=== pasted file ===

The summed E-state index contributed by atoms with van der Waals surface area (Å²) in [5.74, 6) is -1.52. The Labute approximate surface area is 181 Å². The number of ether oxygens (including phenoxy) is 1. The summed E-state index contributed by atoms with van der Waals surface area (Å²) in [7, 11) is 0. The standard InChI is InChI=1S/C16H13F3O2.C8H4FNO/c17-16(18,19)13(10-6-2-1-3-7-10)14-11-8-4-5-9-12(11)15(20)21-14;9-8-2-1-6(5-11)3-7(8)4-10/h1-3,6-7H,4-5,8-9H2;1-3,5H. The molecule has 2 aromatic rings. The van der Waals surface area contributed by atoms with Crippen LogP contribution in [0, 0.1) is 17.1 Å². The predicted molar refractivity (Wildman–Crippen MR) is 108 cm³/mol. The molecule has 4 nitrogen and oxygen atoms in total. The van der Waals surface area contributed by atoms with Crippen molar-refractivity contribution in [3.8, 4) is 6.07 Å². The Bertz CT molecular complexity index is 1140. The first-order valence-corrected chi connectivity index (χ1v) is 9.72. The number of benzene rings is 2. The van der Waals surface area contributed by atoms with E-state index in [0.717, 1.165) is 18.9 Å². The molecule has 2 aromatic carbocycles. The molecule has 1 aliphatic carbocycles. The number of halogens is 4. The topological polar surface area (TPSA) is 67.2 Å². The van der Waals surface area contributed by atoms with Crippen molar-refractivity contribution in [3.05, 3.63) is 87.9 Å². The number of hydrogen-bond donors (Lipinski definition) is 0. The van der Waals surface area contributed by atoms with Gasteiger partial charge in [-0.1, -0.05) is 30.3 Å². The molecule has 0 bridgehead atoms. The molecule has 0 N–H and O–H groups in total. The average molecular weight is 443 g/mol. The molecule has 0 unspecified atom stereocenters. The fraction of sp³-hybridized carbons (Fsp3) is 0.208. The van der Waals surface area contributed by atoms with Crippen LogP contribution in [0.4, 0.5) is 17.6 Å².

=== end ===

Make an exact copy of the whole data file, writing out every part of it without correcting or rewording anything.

The summed E-state index contributed by atoms with van der Waals surface area (Å²) in [5.74, 6) is -1.52. The Labute approximate surface area is 181 Å². The number of ether oxygens (including phenoxy) is 1. The summed E-state index contributed by atoms with van der Waals surface area (Å²) in [7, 11) is 0. The standard InChI is InChI=1S/C16H13F3O2.C8H4FNO/c17-16(18,19)13(10-6-2-1-3-7-10)14-11-8-4-5-9-12(11)15(20)21-14;9-8-2-1-6(5-11)3-7(8)4-10/h1-3,6-7H,4-5,8-9H2;1-3,5H. The molecule has 2 aromatic rings. The van der Waals surface area contributed by atoms with Crippen LogP contribution in [0, 0.1) is 17.1 Å². The predicted molar refractivity (Wildman–Crippen MR) is 108 cm³/mol. The molecule has 4 nitrogen and oxygen atoms in total. The van der Waals surface area contributed by atoms with Crippen molar-refractivity contribution in [3.8, 4) is 6.07 Å². The Bertz CT molecular complexity index is 1140. The first-order valence-corrected chi connectivity index (χ1v) is 9.72. The number of benzene rings is 2. The van der Waals surface area contributed by atoms with E-state index in [0.717, 1.165) is 18.9 Å². The molecule has 2 aromatic carbocycles. The molecule has 1 aliphatic carbocycles. The number of halogens is 4. The topological polar surface area (TPSA) is 67.2 Å². The van der Waals surface area contributed by atoms with Crippen molar-refractivity contribution in [3.05, 3.63) is 87.9 Å². The number of hydrogen-bond donors (Lipinski definition) is 0. The van der Waals surface area contributed by atoms with Gasteiger partial charge in [-0.1, -0.05) is 30.3 Å². The molecule has 0 bridgehead atoms. The molecule has 0 N–H and O–H groups in total. The average molecular weight is 443 g/mol. The molecule has 0 unspecified atom stereocenters. The fraction of sp³-hybridized carbons (Fsp3) is 0.208. The van der Waals surface area contributed by atoms with Crippen LogP contribution in [0.4, 0.5) is 17.6 Å².